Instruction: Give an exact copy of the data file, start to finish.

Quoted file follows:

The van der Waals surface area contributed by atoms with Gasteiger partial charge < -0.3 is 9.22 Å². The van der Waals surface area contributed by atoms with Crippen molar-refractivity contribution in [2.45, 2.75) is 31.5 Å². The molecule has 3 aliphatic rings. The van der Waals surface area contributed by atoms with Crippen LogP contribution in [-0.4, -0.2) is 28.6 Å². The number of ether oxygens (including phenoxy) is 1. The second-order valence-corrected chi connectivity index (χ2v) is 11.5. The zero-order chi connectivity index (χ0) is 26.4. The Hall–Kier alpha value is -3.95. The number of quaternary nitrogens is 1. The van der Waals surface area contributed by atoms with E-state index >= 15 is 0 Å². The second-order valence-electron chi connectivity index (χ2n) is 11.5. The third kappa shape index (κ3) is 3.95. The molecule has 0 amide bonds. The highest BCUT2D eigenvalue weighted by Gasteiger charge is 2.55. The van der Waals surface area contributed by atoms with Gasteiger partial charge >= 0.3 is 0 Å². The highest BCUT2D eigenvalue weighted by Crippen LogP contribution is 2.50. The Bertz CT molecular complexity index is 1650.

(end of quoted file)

The van der Waals surface area contributed by atoms with Gasteiger partial charge < -0.3 is 9.22 Å². The van der Waals surface area contributed by atoms with Crippen molar-refractivity contribution in [2.45, 2.75) is 31.5 Å². The molecule has 3 aliphatic rings. The van der Waals surface area contributed by atoms with Crippen LogP contribution in [-0.4, -0.2) is 28.6 Å². The number of ether oxygens (including phenoxy) is 1. The second-order valence-corrected chi connectivity index (χ2v) is 11.5. The zero-order chi connectivity index (χ0) is 26.4. The Hall–Kier alpha value is -3.95. The number of quaternary nitrogens is 1. The van der Waals surface area contributed by atoms with E-state index >= 15 is 0 Å². The second-order valence-electron chi connectivity index (χ2n) is 11.5. The third kappa shape index (κ3) is 3.95. The molecule has 0 amide bonds. The highest BCUT2D eigenvalue weighted by Gasteiger charge is 2.55. The van der Waals surface area contributed by atoms with Gasteiger partial charge >= 0.3 is 0 Å². The highest BCUT2D eigenvalue weighted by Crippen LogP contribution is 2.50. The Bertz CT molecular complexity index is 1650.